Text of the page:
The back-end was developed with a Python framework called Django, which is commonly used as a back-end for web-app development. The Django module interacts with the user via a front-end, developed with HTML, CSS and JavaScript.

The requests from the user via the front-end are then used to either query a database or are evaluated using a Machine Learning-based back-end within the framework. The back-end maintains different views for interactions with different algorithms and features of the module. These views include, for example, a view for the application of probabilistic inference as well as a view that allows clinicians to retrieve similar patients based on the patients they select from the view.

When the machine learning module is called, the pipelines developed in the research phase of this project are applied to the data, which is then returned via the Django framework to be rendered on the front-end.

The end-user, which is likely to be a clinician or medical care worker, interacts only with the front-end of the system. The front-end encapsulates all of the complexity of the system to present the information and functionality to the end-user in the simplest possible way via a desktop and mobile responsive panel.

The User Interface (UI) was developed using CSS, HTML and JavaScript. The front-end has the ability to allow clinicians to customise and choose the way they want to control, view and input data. This includes the ability to fill out forms manually, upload large spreadsheets of cases, query databases for existing patients, and perform risk assessments for patients in terms of COVID-19 infection. The abstraction provided by the front-end removes the complexity of data pre-processing, machine learning and database interactions, to streamline the experience for medical care workers.

Risk Assessment Using Probabilistic Inference

The probabilistic inference (PI) function estimates the probability of COVID-19 infection in a patient based on key pathology biomarkers. It was trained and tested on a total of 1186 pathology (Table \ref{tab:class distribution PI hld}). New data can be input by form, existing patient records, or by uploading a CSV file with several patients’ data. Three machine learning algorithms among other tested algorithms, each giving a different result, are used: LightGBM, Random Forest Classifier and Decision Tree Classifier. If a form or existing patient record is used, three different estimates are returned. In the case of a CSV file, an updated file with three new columns is returned, each column corresponding to a different estimator.

The following table summarises the class distribution for the important datasets used in the Probabilistic Inference Module

DataTotalCovid-19 positiveCovid-19 negative
Pathology77351--
Labels1675976699
Pathology ∩ Labels1186758428

Patient Retrieval - Case Based Reasoning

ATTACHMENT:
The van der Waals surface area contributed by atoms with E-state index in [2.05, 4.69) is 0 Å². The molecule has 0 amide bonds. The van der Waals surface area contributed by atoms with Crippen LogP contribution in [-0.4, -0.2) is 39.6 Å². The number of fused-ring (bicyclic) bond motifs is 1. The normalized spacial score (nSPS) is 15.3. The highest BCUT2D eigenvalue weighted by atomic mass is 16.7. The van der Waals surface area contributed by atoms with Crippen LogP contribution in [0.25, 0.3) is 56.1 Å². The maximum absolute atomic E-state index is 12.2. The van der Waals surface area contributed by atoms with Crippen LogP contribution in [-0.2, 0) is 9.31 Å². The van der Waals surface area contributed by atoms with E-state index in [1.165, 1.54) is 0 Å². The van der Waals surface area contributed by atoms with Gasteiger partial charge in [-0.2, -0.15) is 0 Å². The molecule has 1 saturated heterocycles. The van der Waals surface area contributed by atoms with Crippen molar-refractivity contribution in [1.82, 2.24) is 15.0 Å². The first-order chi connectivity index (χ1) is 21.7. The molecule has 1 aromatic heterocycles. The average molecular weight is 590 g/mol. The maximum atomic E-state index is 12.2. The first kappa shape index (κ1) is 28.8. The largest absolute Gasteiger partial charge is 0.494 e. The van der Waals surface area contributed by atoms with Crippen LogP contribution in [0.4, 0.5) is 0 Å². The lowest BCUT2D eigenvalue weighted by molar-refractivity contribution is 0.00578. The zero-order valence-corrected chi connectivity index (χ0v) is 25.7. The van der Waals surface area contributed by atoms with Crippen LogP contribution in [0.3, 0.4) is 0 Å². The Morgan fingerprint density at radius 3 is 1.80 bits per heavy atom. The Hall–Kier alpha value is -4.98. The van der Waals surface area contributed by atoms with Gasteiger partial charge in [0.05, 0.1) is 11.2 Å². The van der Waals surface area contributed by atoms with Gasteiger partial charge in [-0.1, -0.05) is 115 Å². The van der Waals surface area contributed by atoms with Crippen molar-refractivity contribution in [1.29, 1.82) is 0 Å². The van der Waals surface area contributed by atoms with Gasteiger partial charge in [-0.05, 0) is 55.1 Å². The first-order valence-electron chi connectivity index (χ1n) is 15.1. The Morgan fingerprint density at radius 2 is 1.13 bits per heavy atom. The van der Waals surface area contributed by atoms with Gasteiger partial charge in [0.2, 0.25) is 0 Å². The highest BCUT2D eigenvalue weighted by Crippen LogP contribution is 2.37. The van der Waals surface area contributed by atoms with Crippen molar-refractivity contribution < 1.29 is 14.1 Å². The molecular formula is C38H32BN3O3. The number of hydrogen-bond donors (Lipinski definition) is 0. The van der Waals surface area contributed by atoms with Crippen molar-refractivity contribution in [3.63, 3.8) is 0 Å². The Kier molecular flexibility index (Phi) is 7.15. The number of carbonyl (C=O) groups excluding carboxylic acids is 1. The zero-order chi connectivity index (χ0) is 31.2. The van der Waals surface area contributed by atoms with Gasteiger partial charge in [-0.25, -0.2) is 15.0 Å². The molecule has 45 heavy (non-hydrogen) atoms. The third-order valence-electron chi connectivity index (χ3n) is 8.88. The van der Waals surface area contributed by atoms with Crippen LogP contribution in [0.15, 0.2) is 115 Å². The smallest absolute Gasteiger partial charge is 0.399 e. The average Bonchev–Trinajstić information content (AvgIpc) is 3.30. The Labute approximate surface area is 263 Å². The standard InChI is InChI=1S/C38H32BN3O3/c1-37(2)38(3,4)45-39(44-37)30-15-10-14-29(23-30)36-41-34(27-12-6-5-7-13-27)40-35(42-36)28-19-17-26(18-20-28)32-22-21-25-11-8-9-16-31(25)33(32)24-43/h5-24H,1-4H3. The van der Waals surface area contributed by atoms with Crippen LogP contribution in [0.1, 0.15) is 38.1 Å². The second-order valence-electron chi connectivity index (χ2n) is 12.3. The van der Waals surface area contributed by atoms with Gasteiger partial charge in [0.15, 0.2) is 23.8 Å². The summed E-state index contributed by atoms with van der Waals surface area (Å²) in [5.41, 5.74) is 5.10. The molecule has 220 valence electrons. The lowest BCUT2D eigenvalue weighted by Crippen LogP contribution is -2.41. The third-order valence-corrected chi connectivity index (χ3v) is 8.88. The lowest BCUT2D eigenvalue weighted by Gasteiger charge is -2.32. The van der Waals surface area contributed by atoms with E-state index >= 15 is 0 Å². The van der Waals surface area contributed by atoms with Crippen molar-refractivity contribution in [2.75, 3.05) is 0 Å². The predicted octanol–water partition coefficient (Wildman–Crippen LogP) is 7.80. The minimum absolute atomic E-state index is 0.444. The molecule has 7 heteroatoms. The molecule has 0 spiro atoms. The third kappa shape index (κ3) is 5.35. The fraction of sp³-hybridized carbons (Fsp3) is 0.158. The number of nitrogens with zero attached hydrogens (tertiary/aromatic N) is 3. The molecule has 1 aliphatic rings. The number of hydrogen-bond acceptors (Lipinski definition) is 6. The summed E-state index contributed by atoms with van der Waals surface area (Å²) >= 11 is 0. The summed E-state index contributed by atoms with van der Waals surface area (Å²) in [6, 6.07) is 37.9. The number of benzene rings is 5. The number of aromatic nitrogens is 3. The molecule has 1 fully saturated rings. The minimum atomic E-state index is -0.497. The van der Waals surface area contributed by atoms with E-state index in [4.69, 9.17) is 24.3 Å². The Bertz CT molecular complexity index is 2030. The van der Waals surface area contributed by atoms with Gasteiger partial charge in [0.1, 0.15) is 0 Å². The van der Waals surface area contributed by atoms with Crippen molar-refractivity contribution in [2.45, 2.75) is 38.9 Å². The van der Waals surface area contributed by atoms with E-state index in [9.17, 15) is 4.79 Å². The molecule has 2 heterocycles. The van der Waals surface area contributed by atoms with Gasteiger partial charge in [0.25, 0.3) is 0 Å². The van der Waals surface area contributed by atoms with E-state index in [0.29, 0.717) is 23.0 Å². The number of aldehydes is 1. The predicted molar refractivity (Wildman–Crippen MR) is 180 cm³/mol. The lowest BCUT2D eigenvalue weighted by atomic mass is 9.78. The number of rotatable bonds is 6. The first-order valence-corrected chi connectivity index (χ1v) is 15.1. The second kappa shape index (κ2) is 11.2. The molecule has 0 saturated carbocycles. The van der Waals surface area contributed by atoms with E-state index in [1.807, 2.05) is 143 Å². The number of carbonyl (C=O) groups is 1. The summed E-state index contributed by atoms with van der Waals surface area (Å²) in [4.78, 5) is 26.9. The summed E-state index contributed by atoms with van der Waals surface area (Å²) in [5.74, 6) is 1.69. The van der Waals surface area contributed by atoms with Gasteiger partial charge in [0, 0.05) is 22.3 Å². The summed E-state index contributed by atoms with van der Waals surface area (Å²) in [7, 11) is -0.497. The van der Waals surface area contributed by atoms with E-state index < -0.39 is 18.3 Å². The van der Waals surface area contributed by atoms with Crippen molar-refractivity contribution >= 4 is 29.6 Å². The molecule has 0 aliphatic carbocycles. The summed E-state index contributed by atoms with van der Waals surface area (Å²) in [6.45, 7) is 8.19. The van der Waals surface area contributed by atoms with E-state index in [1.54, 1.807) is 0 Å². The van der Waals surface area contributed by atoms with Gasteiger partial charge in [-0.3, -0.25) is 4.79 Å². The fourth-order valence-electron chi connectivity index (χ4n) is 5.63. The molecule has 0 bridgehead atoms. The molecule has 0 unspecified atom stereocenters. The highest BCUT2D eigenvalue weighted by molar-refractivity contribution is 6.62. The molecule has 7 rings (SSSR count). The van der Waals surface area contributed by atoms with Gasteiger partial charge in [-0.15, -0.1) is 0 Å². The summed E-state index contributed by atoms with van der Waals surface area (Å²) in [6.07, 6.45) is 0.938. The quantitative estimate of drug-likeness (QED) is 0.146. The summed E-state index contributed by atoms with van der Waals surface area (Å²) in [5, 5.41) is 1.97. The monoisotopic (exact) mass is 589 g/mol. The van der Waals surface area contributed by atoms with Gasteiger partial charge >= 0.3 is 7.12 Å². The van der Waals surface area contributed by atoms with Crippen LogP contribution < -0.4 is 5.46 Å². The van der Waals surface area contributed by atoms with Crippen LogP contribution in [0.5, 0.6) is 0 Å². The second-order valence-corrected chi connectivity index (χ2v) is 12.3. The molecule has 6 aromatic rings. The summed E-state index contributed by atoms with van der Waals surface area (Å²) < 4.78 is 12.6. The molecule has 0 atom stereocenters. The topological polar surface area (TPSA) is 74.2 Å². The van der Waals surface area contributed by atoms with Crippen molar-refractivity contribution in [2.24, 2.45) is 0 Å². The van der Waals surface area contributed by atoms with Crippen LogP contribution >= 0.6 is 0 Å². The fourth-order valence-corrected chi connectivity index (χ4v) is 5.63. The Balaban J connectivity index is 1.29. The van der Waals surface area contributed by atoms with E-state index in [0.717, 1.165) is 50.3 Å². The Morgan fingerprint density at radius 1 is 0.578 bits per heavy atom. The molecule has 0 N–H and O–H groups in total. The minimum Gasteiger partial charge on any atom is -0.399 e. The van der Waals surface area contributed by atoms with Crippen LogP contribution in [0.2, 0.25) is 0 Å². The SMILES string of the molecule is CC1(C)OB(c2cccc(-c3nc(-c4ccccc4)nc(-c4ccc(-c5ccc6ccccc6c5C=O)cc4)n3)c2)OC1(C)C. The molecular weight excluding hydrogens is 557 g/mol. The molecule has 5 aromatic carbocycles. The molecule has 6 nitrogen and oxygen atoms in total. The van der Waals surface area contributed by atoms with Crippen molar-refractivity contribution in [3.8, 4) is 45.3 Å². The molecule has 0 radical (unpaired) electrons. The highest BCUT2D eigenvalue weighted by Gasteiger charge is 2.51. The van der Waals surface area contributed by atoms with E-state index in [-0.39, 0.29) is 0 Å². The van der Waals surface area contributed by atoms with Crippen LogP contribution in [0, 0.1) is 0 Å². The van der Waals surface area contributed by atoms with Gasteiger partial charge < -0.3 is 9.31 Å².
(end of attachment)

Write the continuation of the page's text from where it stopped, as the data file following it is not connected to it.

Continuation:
The CBR system retrieves similar patients and provide them to the clinicians to support them with treatment prescription. The patients’ retrieval is going to be done using the pathology dataset which contains 837 pathology profiles of and the vital signs dataset which contains the vital signs, symptoms, radiology results and medical history of 262 patients (Table \ref{tab:class distribution CBR hld}). For the former, a supervised and an unsupervised method were used, while for the latter only the supervised methodology was followed.

In the supervised approach, the weighted distance between a given patient and the remainder of cases is computed and the most similar cases are selected. These weights are pre-computed using each feature’s importance from the Random Forest. The system's performance was evaluated using the patient’s outcome to verify and investigate patient similarities. Different distance metrics, filters, imputers and scalers were tested and selected to maximise the performance.

On another hand, the unsupervised approach for CBR, uses an HDBSCAN algorithm initialised with the same pre-computed weights to cluster similar patients by their biomarkers and symptoms. The primary advantage of using a clustering algorithm is that it does not require re-sampling, imputation, and most importantly, labels.

The following table shows the class distribution for the important datasets used in the CBR Module.

DataTotalAdmitted to the ICUNot Admitted to the ICUDiedSurvived
Pathology837443394517214
Vital signs2623122160202

Aside from the extensive functionality provided by the module, another key component of this system is the development of an intuitive app that clinicians can easily interact with at the point of care. Figure \ref{fig:system-architecture} depicts a high level view of the system architecture. The following sections investigate the development of each component of the system and explain their inner workings in more detail.

System Architecture Diagram

About

I'm Yannis Panagis and I'm a Full Stack Engineer at Behaviour Lab and lead the front-end team there. I spend my time building products, visualizing data, exploring London, and writing music.